A move to change the method for selecting the state’s chief justice advances through the Senate.
State Supreme Court justices are one step closer to choosing their chief, rather than awarding that post by seniority, as has been the practice for nearly 125 years. The Senate passed first consideration of the constitutional amendment along party lines, 18-15.
AUDIO: Jon Erpenbach (D-Middleton) the legislature shouldn’t be telling the Supreme Court what to do; the body should instead be focused on job creation. :12
Democrat Robert Wirch (D-Kenosha) says it’s a very “dangerous precedent” when lawmakers start telling the Supreme Court how to run its business.
“Just imagine if the shoe was on the other foot, that the Supreme Court was telling us how to choose our leaders, how to set up our rules in the state legislature.” He says, “The outer ring would be screaming ‘activist judges, activist judges.’ Well, we’re doing that to them. What about the separation of powers?”
Senator Mary Lazich (R-New Berlin) defends the idea, saying the final decision goes to the voters of Wisconsin, not lawmakers. “We, here today, are not making that decision. What we’re doing is allowing the public to make that decision. This is a constitutional amendment that, as you know, will go through two sessions of the legislature and will then go to the ballot and the public will make this decision. We aren’t inflicting it upon them at all.”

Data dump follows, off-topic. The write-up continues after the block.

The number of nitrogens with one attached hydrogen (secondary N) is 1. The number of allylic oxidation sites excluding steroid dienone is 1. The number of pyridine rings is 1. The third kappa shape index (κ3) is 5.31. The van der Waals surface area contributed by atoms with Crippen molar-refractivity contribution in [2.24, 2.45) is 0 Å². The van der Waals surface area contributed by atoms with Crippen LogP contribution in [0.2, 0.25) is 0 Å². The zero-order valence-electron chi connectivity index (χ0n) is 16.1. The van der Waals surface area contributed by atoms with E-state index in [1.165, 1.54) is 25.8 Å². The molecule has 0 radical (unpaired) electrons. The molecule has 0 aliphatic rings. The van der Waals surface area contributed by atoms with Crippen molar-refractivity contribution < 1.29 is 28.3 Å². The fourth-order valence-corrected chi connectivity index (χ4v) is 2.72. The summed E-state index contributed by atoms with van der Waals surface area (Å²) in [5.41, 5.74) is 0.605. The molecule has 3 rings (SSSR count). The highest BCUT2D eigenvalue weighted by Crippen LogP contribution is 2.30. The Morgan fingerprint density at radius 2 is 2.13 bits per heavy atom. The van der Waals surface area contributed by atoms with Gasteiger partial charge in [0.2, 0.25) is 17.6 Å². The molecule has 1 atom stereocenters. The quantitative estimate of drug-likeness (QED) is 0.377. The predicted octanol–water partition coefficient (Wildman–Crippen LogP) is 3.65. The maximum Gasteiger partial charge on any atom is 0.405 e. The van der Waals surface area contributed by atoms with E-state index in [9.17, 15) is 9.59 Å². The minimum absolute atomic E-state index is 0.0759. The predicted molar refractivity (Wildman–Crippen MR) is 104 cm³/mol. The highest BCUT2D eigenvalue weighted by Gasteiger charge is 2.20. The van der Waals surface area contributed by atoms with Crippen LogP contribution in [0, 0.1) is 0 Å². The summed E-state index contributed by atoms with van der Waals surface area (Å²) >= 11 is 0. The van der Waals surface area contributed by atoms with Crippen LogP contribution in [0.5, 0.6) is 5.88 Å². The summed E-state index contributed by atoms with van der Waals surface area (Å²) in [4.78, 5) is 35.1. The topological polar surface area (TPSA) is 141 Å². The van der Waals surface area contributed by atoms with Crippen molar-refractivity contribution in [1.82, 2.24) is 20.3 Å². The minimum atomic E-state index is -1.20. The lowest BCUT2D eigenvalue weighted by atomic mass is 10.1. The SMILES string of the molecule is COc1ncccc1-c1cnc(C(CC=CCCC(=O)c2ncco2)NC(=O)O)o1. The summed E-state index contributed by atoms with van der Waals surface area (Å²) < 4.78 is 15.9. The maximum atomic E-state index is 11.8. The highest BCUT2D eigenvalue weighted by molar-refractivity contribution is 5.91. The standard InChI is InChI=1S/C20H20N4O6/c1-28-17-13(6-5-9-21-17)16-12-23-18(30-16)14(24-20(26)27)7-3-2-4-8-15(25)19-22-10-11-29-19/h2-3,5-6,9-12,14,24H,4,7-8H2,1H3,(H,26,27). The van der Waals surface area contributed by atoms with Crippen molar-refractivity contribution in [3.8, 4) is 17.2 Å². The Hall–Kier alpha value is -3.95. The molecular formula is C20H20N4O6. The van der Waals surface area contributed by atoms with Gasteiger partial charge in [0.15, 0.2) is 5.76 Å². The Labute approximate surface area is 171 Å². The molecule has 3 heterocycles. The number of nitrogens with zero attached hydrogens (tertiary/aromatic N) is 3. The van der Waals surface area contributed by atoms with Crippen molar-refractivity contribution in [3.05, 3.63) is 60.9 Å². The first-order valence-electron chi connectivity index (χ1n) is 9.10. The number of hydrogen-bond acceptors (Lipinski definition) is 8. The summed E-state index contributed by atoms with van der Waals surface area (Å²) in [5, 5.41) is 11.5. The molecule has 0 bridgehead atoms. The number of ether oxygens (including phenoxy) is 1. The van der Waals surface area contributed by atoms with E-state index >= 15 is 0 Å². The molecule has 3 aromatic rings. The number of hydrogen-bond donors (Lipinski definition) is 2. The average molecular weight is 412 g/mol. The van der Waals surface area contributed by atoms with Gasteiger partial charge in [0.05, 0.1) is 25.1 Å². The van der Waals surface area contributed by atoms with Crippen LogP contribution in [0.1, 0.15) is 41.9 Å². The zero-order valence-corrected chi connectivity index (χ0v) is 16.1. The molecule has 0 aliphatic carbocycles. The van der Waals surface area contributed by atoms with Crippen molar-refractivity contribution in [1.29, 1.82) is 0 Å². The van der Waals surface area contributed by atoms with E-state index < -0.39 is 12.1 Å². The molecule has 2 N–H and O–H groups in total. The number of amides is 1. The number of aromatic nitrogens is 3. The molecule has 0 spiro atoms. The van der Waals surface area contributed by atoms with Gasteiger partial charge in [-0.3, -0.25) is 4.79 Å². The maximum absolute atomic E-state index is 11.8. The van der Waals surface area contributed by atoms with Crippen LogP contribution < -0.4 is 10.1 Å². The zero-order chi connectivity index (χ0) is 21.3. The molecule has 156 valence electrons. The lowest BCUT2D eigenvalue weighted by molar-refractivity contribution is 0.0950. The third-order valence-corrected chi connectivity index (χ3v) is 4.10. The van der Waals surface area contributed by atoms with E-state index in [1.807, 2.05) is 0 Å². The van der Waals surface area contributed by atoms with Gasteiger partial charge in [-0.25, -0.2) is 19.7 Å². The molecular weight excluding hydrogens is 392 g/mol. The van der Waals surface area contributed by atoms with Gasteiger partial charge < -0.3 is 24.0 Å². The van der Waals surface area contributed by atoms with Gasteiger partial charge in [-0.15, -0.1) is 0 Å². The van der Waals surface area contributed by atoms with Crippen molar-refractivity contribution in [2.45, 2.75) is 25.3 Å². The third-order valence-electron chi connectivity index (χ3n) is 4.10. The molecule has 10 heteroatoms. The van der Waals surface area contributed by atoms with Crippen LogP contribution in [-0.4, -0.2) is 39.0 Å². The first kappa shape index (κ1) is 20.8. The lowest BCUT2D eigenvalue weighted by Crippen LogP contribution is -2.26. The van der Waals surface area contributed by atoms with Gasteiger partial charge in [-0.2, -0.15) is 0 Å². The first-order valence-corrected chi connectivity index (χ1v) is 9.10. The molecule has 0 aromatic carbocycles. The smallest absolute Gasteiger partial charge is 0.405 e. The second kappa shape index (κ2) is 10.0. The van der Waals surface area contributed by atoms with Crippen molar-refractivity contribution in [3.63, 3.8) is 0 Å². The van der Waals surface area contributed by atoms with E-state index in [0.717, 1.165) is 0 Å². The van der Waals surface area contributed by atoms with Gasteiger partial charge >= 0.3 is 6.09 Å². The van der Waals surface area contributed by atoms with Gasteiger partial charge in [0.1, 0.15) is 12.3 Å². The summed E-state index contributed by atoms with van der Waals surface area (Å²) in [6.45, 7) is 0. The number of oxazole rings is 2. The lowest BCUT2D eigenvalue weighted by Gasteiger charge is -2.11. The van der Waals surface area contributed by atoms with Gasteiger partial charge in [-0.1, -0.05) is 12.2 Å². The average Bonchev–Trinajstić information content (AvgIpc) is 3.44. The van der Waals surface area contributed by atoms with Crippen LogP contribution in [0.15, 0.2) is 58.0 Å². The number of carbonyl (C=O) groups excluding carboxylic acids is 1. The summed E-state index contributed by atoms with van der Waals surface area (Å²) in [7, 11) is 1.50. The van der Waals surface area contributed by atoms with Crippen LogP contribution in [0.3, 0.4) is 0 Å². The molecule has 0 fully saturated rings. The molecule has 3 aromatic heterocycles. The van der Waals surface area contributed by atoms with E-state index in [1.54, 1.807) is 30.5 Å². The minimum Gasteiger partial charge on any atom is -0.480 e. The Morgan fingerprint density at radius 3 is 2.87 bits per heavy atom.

AUDIO: Lazich was the only Senator to speak on the floor in favor of the proposal. 1:01
Democrats accuse the GOP of “meddling” in the High Court, and say this measure is clearly aimed at removing Chief Justice Shirley Abrahamson, who’s been on the bench for 37 years and the chief for the last 17.
The amendment needs to pass two consecutive sessions of the legislature before going to the voters in a statewide referendum.